Friends and endorsers of the Ekklesia Project are invited to Portland, Oregon for a regional gathering. See below for the details. Read more
This is a strange story; we don’t often know what to make of it. What does it mean? What does it do? Jesus on a mountain, a shining moment, a voice from on high? This is the final story we read in this season of Epiphany, the season of revelation, manifestation. In other words, this is the season when things of God should be revealed, uncovered, be brought into the light. This story is no different. So what does it reveal? Read more
Fourth Sunday after Epiphany
Fourth Sunday in Ordinary Time
This Sunday’s Gospel gives us the conclusion to the gripping story we heard last week about the Jubilee Year. Last week, Jesus read from Isaiah about bringing good news to the poor, recovery of sight to the blind, and proclaiming the year of the Lord’s favor – the year of Jubilee. More than that, “Today this scripture has been fulfilled in your hearing.” It has been fulfilled NOW. And NOW. And NOW.
We discover that the year of Jubilee, the year of the Lord’s favor, isn’t only the Jubilee as we have it from Jewish law, where debts are forgiven and an unjust society is reordered, ever forty-nine years. When Jesus proclaims the word has been fulfilled, the Jubilee becomes now, and every moment. The Jubilee is constant.
Last week’s Gospel ended on that joyful note – but this week’s Gospel presents those same words – “Today this scripture has been fulfilled in your hearing.” This week, we experience some of the effect of what it means to say that the Jubilee is now, and always. Read more
Baptism of the Lord
First Sunday after Epiphany
Before there was an ekklesia, before there was a Messiah, before there were mangers or magi or shepherds or heavenly hosts, there was talk among the common folk in and around Jerusalem—furtive whispers and improbably hopeful snippets of conversation among a people long since accustomed to injustice and subjugation at the hands of series of imperial oppressors and collaborators from among their own leaders. The topic of conversation was not new in any absolute sense. Its roots were a thousand years old, and exchanges like it had emerged and reemerged over the years whenever things became grim and the people wondered whether the God of their ancestors had abandoned them altogether.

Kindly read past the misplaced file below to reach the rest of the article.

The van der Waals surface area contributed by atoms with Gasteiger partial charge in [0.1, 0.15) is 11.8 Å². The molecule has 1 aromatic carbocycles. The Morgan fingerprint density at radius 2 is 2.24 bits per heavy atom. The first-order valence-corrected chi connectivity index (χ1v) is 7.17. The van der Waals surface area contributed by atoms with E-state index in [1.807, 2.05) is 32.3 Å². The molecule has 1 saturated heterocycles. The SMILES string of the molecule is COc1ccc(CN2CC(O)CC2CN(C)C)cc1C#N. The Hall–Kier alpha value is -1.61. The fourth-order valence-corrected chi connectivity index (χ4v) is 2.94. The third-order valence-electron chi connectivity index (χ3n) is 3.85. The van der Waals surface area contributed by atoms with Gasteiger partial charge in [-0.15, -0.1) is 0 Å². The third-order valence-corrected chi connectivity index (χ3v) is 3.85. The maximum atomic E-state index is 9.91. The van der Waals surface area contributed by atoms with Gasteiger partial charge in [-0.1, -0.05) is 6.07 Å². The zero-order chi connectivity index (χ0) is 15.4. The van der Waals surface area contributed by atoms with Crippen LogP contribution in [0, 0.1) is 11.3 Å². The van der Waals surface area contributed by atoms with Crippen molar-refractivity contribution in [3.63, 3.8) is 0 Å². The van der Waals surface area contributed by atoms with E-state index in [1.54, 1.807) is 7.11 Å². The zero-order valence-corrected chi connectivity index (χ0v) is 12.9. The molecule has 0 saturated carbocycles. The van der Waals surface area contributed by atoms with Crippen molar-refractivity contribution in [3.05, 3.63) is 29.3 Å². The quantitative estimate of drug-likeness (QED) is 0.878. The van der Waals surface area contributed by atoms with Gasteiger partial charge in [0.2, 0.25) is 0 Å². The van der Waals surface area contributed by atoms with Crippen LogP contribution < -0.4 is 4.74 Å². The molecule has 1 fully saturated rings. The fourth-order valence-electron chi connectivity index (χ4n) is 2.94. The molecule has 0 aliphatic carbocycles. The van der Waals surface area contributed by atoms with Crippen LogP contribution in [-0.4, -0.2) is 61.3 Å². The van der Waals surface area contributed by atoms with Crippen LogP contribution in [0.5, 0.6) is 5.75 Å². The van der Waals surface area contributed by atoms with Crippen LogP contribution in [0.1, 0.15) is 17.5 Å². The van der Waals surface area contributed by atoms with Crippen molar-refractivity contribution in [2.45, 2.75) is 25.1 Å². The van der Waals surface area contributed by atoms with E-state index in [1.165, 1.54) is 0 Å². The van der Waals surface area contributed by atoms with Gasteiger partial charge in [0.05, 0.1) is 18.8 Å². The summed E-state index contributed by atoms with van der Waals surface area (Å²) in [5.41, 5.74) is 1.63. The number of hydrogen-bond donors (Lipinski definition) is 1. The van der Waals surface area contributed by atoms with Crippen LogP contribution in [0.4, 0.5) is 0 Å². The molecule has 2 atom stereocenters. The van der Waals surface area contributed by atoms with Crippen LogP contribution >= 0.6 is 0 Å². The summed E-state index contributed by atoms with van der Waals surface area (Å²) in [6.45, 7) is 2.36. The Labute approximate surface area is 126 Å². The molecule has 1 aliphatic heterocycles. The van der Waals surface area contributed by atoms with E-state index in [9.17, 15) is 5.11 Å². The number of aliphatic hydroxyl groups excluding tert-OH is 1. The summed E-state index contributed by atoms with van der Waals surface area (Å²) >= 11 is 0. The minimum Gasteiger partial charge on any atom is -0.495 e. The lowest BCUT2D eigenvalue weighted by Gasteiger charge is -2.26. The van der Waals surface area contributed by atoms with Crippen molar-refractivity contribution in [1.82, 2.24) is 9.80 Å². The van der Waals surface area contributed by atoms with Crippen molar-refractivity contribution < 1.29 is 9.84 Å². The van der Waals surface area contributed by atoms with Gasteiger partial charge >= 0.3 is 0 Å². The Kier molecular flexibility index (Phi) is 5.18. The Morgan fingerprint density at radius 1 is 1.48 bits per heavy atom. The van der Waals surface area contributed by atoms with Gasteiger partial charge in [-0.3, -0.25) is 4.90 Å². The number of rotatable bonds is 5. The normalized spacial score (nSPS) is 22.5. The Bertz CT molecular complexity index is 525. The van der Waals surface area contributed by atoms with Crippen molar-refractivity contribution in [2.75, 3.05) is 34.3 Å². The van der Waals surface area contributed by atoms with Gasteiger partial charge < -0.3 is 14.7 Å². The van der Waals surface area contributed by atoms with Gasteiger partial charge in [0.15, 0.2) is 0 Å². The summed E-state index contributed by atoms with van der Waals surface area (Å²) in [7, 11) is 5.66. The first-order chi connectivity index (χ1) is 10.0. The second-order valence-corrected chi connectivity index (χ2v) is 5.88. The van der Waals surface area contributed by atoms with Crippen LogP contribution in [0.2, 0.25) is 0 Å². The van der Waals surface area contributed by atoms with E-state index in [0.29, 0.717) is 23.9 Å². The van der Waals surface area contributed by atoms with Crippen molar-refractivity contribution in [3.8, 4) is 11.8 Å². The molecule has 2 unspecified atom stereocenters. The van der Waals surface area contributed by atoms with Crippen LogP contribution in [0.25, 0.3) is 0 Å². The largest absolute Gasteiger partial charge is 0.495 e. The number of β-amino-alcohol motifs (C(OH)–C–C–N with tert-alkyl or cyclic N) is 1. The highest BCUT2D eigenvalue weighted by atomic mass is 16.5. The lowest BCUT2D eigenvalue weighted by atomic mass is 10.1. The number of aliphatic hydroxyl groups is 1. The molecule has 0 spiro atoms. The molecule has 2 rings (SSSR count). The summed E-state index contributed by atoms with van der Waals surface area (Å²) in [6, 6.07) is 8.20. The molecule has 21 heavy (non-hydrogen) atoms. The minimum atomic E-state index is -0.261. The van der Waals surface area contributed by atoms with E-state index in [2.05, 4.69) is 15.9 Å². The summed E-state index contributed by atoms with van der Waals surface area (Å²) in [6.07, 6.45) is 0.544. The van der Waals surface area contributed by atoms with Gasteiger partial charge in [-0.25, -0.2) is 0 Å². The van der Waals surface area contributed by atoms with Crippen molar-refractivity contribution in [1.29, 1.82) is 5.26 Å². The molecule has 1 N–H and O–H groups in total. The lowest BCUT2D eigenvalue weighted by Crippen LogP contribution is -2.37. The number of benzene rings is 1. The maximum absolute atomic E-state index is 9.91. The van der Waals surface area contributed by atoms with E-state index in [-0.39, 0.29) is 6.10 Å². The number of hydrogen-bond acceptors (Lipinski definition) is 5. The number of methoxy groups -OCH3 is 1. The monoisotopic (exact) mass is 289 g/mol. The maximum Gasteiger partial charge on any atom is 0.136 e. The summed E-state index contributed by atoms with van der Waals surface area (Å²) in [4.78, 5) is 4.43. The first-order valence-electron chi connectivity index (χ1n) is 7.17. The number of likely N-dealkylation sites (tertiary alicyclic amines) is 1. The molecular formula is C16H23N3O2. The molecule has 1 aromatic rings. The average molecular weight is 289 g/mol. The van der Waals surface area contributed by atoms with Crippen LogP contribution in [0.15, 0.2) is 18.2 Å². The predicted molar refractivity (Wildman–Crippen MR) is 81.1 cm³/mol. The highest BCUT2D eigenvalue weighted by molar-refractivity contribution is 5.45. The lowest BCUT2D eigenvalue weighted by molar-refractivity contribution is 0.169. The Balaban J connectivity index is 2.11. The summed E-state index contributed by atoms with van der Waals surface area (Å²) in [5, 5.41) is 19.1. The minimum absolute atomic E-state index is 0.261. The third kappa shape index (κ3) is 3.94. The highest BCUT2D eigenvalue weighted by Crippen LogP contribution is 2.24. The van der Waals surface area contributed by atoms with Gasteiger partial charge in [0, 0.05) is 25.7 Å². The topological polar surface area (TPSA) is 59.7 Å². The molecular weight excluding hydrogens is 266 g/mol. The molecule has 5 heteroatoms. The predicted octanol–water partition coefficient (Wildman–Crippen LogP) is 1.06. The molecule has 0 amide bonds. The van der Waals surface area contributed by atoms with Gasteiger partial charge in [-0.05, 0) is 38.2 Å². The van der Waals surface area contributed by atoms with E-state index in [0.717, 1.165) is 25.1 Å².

The conversation invariably revolved around hope, and the hope voiced was for deliverance, a liberation such as their ancestors had experienced under the leadership of Moses in the Exodus from Egypt. This time the liberation was expected to come through the leadership of a “new” Moses, a descendant of King David, under whose rule the people would be freed, their oppressors vanquished, and shalom — peace and prosperity — established, not simply among the people Israel, but throughout Creation; not simply for now, but for all time.
In the second century before the Common Era, when the Seleucids sought to destroy Judaism by completely assimilating it into Hellenistic culture, the authors of the book of Daniel and some of the apocryphal texts gave this hope a name. They called it the reign (or kingdom) of God, and they looked for its advent through God’s anointed one, the Messiah. Read more
The post for the 4th Sunday in Advent is Jim McCoy’s post from 2012.
The word “preachy” has never been a complimentary term, even less so these days. The ministers rightly highlighted in the national news who have been doing their vital and admirable work are described as “compassionate, not preachy.” Those of us who not only have to preach but believe we should preach have been faced with how in God’s name do we preach the last two Sundays of Advent 2012, and how to do so in such a way in which compassion and preaching are not pitted against each other.